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Posts from February 2008

Let yourself be free


Leaving little bits / August 2007

I keep thinking of Katherine Mansfield's quote from my last post . . . about leaving little bits of yourself in places you've been. Maybe that's why when you come back from a journey you feel like you're not the same person as when you left. And maybe a journey is a good way to “slough off” pieces of yourself that you don't want or need anymore. A convenient way to rid yourself of annoying thoughts and bad memories. Toss them onto the fences as you pass by, let the wind tear them into tatters, and let yourself be free . . .

Little bits of yourself


Mitza's trees in the Art Show / Sept. 2005

“How hard it is to escape from places!
However carefully one goes they hold you -- you leave little bits of yourself fluttering on the fences . . . little rags and shreds of your very life . . .”

~ New Zealand writer Katherine Mansfield, 1922

Reach up


Reach up like the Rosemary plant reaches out to absorb the sun / New Jersey / Feb. 2008

“A leading authority on life, my mother, once said:
    'Life will drag you down and pull you out if you let it.'
As a practice, I abide by the maxim in my midlife:
    'Continue to live your life in phases,
    each with its own opportunities for fulfillment.'”

~ Ted Gallagher writing in The New York Times

Melt into essence


Snow-covered Lavender in the first snow of the season that had to be shoveled; yesterday in this same plot the tips of the lilies and crocuses were above ground / New Jersey / Feb. 2008

When it's cold, water freezes into ice;
when it's warm, ice melts into water.
Similarly, when you're confused,
    essence freezes into mind;
when you are enlightened, mind melts into essence.

~ Muso Kokushi

The accented beat is heard first


Sheet music: a Mario Gangi Bulerías; Jose De Azpiazu; 1956

Bulerías is a high-spirited song and dance that has a fast and lively rhythm (the fastest in all of flamenco). “It provides enormous scope for improvisation on the part of dancers, singers and guitarists. It is wild, frenzied and lively, but nevertheless contains the germ of sorrow that is almost always present in flamenco.” (via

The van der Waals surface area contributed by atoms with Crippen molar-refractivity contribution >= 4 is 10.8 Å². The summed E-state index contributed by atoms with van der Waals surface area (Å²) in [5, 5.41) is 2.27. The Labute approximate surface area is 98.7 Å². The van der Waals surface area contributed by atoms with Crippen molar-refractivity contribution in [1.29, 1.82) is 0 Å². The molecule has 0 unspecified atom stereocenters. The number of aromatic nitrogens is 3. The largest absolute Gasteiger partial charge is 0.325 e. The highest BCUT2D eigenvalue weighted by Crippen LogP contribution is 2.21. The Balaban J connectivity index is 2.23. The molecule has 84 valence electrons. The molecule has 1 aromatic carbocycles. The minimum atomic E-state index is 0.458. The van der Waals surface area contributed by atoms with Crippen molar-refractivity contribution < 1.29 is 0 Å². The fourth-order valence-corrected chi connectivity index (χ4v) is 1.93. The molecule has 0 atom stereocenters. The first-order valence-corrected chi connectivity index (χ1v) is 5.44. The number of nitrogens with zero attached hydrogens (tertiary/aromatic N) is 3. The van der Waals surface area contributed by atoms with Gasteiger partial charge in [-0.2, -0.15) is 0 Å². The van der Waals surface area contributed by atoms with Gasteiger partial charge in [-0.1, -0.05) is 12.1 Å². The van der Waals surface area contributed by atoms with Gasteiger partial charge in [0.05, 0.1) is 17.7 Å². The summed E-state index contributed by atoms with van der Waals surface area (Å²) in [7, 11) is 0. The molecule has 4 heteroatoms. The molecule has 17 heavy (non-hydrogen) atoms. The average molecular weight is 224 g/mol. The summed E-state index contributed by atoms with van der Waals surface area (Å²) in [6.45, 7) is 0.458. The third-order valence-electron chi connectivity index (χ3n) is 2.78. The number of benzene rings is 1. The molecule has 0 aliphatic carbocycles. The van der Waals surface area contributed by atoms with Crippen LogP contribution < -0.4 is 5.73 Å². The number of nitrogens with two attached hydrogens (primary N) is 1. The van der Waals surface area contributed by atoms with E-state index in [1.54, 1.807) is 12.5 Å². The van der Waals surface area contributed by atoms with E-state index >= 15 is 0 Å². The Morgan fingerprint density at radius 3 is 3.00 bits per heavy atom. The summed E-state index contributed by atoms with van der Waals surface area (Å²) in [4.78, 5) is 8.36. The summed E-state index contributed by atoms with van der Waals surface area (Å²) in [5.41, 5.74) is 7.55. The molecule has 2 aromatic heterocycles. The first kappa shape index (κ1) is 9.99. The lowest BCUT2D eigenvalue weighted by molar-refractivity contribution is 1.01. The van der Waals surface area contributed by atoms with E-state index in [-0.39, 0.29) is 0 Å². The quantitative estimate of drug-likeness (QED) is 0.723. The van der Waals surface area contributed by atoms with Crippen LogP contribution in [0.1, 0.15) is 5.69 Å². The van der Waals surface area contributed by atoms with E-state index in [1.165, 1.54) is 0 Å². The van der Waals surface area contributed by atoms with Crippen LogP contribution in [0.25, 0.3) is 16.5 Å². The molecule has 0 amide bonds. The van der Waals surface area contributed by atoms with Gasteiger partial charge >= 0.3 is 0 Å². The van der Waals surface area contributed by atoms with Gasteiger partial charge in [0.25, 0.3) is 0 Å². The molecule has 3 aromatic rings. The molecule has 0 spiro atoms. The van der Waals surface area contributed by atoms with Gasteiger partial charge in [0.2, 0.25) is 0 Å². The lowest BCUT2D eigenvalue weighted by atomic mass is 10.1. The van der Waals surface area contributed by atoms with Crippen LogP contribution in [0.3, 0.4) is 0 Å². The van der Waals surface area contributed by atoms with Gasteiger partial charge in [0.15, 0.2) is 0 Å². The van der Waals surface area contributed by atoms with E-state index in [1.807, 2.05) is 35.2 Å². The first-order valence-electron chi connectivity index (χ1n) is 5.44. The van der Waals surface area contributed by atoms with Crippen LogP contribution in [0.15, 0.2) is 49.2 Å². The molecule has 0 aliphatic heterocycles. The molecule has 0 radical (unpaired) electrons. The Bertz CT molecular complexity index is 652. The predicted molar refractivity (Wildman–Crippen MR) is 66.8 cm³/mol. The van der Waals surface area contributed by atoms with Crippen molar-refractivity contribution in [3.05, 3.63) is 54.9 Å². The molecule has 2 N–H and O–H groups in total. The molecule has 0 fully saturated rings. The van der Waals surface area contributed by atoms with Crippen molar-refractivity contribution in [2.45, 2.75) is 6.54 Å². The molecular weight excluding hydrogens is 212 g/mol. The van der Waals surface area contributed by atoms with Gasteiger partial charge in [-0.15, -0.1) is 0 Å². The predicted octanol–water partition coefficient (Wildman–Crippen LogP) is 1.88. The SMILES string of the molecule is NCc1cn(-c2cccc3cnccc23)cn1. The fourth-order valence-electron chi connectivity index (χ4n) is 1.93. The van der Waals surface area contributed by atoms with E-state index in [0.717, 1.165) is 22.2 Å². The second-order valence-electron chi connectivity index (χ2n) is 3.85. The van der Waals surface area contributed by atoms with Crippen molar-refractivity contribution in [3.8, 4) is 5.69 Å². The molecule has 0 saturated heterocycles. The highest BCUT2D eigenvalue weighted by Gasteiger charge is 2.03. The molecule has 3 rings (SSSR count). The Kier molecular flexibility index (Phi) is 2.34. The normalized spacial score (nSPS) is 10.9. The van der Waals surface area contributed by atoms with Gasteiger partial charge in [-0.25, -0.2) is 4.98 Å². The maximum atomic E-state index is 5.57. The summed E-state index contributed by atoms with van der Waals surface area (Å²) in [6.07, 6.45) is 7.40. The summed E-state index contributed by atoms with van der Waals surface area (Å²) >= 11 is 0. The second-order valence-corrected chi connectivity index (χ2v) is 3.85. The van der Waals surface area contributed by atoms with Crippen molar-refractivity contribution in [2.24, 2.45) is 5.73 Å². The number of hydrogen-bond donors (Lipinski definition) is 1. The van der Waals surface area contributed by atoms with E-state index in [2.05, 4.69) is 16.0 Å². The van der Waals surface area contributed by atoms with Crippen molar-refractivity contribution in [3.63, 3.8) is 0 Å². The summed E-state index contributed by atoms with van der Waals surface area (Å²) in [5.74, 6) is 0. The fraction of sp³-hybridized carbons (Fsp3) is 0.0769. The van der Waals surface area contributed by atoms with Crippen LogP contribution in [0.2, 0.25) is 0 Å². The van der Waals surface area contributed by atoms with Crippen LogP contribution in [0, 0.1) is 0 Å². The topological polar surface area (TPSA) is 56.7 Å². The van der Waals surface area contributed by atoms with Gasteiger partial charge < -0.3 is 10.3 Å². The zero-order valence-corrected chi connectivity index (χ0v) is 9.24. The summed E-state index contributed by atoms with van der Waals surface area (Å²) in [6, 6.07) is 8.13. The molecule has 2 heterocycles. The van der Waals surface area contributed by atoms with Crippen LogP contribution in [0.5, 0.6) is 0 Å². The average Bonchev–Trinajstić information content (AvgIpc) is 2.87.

Listen to a Bulerías rhythm: 

Breathe deep


Take time out to breathe / New Jersey / Jan. 2008

Breathe deep. OK. Breathe deep again. Breathe in. Breathe out. Studies show that breath-holding disturbs the body's balance of oxygen, CO2, and Nitric Oxide. Tension and stress can cause us to hold our breath without being aware of it thereby disturbing the biochemistry of the body and contributing to stress-related diseases. Breathe deep again.

“The immune system uses nitric oxide in fighting viral, bacterial and parasitic infections, and tumors. Nitric oxide transmits messages between nerve cells and is associated with the processes of learning, memory, sleeping, feeling pain, and, probably, depression.”
~ From a briefing document prepared for the Royal Society and Association of British Science Writers via Linda Stone

Everyone has a story


“I always claimed I could fly.” / New Jersey / Feb. 2008

Six-Word Memoirs: Legend has it that Hemingway was once challenged to write a story in only six words. His response? “For sale: baby shoes, never worn.” SMITH Magazine asked readers for their own six-word memoirs. Readers responded: from the bittersweet (“Cursed with cancer, blessed with friends”) and poignant (“I still make coffee for two”) to the inspirational (“Business school? Bah! Pop music? Hurrah”) and hilarious (“I like big butts, can’t lie”). A new book, Not Quite What I Was Planning, publishes hundreds of them.

Everyone has a story (mine is the caption to my picture). Can you tell yours in six words? 

Explain it to your grandmother


Happy Birthday Grandmom / Baltimore, Maryland / circa 1920

“Most grandma's have a touch of the scallywag.” 

    ~ Helen Thomson

“You do not really understand something
unless you can explain it to your grandmother.” 

    ~ Proverb

A newspaper in the tree


Newspaper delivered to my door . . . or rather, to my tree / New Jersey / Feb. 2008

I recently started a Sunday subscription to the New York Times. So nice to have it delivered rather than having to track one down around town. On Sunday when I looked out to see if the paper had arrived, the blue delivery bag was in the tree and the sections of the paper were sprawled on the ground. Does my delivery person have an artistic side, I wondered? (It looked like a modern art display that I saw in a gallery at the New Museum.) If you can't get all the papers you want to read delivered to your door (or your delivered paper goes astray), you can read newspapers from all over the world online at the Internet Public Library.